If your wireless signal is weak or your home has dead spots, try putting your router in a central location. Also, move it away from walls and metal objects. Click here for more tricks to boost your Wi-Fi.
It might turn out that it isn't your connection, but your browser. On Vista or 7, the fix for that could be as simple as upgrading Internet Explorer to version 9 or higher. Do this from Start>>Control Panel>>Windows Update.
On XP, you won't have this option. Instead, ditch IE entirely for the newer, more nimble Firefox or Chrome. Both of these are fast and secure.
Not sure what browser you're using? Visit What Browser Am I Using? to find out.   Getting rid of unneeded browser toolbars, like Babylon, will also speed things up. These often come attached to free software. You can remove these manually in the browser add-on settings, or use a program like Toolbar Cleaner. 
5. Remove pesky viruses
Speaking of unwanted programs, viruses can seriously slow down your system. They might be busy recording everything you do, or sending out spam.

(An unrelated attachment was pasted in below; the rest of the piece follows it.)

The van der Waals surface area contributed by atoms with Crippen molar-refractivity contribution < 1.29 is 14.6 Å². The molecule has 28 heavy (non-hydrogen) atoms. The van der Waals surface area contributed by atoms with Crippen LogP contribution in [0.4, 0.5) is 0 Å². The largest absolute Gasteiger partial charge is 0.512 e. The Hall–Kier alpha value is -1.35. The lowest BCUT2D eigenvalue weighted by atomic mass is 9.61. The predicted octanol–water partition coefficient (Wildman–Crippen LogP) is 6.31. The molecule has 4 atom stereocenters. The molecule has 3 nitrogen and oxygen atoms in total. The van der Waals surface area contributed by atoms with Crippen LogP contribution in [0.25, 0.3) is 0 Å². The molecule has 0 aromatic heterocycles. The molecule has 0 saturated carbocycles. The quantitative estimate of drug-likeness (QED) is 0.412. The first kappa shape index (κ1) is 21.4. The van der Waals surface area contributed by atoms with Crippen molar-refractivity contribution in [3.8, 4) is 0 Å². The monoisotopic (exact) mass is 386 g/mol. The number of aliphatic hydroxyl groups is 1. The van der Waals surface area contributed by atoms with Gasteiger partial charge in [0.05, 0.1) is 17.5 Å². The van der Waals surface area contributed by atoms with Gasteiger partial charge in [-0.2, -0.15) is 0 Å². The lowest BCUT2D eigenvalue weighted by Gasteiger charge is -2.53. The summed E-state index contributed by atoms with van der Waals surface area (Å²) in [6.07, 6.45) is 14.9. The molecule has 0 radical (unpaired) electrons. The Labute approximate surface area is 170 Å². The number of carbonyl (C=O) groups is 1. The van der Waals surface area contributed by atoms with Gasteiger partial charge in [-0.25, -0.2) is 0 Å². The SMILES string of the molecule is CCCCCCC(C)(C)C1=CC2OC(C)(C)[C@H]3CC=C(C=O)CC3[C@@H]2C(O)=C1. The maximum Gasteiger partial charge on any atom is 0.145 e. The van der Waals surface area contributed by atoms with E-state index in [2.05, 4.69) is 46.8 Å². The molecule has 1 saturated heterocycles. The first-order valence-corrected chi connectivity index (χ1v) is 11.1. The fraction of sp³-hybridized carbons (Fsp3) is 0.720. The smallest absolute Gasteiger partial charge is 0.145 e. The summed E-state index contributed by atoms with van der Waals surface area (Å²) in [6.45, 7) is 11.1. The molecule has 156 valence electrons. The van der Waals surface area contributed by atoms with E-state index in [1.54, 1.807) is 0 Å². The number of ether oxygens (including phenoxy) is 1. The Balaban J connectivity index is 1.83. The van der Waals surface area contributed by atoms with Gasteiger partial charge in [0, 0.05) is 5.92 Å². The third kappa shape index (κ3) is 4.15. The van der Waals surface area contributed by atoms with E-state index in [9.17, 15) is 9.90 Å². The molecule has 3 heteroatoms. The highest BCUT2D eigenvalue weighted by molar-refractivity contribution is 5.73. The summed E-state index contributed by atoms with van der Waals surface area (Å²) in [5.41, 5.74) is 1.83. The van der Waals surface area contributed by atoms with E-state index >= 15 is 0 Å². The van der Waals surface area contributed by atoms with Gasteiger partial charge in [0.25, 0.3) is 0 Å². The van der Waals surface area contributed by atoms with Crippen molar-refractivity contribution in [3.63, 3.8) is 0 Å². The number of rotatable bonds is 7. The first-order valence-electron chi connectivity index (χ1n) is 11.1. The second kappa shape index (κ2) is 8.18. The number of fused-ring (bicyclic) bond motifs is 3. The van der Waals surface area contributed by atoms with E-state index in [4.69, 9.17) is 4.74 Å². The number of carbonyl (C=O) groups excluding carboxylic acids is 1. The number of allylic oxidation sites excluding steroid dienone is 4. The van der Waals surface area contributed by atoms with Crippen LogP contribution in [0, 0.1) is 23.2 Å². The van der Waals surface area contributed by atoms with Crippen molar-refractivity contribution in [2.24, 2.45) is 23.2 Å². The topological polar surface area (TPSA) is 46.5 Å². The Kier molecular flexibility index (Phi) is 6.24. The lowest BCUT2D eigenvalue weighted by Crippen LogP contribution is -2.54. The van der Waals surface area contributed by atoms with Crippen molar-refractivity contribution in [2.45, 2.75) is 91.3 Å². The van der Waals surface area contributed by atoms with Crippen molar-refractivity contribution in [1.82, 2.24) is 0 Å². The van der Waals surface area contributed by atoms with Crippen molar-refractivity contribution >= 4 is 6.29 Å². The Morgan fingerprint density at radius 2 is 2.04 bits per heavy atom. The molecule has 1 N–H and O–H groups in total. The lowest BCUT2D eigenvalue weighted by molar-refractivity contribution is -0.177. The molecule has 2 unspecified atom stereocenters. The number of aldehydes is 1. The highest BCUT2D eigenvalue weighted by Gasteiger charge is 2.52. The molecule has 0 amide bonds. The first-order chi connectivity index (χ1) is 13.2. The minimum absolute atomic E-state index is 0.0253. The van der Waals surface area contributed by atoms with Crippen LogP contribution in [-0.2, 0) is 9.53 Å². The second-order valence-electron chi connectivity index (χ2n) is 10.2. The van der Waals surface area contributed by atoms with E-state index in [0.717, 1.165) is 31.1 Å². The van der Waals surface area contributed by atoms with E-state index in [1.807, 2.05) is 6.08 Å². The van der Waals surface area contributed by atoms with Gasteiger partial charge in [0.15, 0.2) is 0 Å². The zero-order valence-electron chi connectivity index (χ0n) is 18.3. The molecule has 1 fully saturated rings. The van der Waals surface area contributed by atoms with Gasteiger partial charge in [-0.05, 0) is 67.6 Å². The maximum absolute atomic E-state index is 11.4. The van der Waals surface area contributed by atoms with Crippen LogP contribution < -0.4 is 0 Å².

Combat malware with up-to-date security software. AVG and Avast! are two good free options. I also recommend Malwarebytes for manual scanning and removal.
The worst viruses will block you from installing security software. In that case, grab a rescue CD like AVG Rescue CD. This runs outside your operating system so viruses don't have a chance.

Wednesday, August 14, 2013

‘How Durable is TrailerTail?’ Watch This Video

Trailer Tail
Article thanks to Tom Berg, senior editor of Link provided:

Makers of trailer aerodynamic improvers are well aware of truckers’ suspicions that the devices will be damaged, sooner or later. That’s why many of the latest ones are made with materials that are flexible and impact resistant.